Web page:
Wednesday, December 13, 2006

Flight muscle dimorphism and heterogeneity in flight initiation probabilities of field collected Triatoma infestans (Hemiptera: Reduviidae)

Juan Manuel Gurevitz,, Uriel Kitron, ukitron@uiuc.edu2, and Ricardo E. Gürtler, gurtler@ege.fcen.uba.ar1. (1) Universidad de Buenos Aires, Laboratory of Eco-Epidemiology, Facultad de Ciencias Exactas y Naturales, Universidad de Buenos Aires. Ciudad Universitaria, Buenos Aires, Buenos Aires, Argentina, (2) University of Illinois - Urbana/Champaign, College of Veterinary Medicine, 2001 South Lincoln Avenue, Urbana, IL

Flight dispersal of Triatoma infestans (Klug), the main vector of Chagas disease, is probably the most important mechanism of house reinfestation at a village scale after residual insecticide spraying. Recent experiments demonstrated that some field-collected T. infestans adults may never initiate flight whereas others may do it repeatedly, and that adult age, weight, weight-to-length ratio or chance could not explain much of this heterogeneity. We examined whether bugs that never initiated flight possessed developed flight muscles, and whether flight muscle mass was related to the probability of flight initiation in experimental huts under natural climatic conditions. We found that 22% of 252 male and 9% of 154 female field-collected T. infestans were not able to initiate flight because they had no flight muscles. Among bugs with developed flight muscles, flight initiation probabilities were significantly and positively associated to flight muscles mass relative to total body mass, and negatively associated to weight-to-length ratio according to a repeated-measures logistic regression model. These variables explained the higher flight initiation probabilities observed in females than in males with flight muscles. The flight muscle dimorphism introduces another level of heterogeneity, within and between natural populations, as shown by the pronounced differences found in the frequencies of flight muscle morphs between collection sites in northern Argentina. Identifying the causes of this dimorphism would allow to understand and to predict flight dispersal potential in different bug populations, thus contributing to improved control strategies of T. infestans.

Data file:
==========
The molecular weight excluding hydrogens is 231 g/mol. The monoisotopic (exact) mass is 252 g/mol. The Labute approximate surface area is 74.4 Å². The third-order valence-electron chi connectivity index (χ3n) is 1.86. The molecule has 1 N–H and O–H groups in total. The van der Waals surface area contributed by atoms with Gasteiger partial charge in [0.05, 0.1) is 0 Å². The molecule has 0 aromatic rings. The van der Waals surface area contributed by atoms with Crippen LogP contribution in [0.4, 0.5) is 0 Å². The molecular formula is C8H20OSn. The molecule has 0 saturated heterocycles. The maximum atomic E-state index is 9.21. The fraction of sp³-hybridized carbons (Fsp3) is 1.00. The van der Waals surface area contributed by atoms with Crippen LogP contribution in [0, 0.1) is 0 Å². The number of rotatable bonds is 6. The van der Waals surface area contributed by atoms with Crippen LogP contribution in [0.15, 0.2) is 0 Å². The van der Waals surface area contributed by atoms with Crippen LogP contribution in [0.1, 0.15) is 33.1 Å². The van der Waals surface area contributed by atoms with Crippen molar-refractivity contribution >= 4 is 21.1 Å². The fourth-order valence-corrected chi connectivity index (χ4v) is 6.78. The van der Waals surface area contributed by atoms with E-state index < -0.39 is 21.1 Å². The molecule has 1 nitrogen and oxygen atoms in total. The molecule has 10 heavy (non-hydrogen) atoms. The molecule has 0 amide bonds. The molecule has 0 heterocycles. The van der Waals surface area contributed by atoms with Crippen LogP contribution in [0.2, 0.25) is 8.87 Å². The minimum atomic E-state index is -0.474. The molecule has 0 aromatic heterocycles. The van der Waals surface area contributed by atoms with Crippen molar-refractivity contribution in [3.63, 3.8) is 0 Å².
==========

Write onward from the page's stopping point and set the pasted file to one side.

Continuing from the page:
Species 1: Hemiptera Reduviidae Triatoma infestans (kissing bug)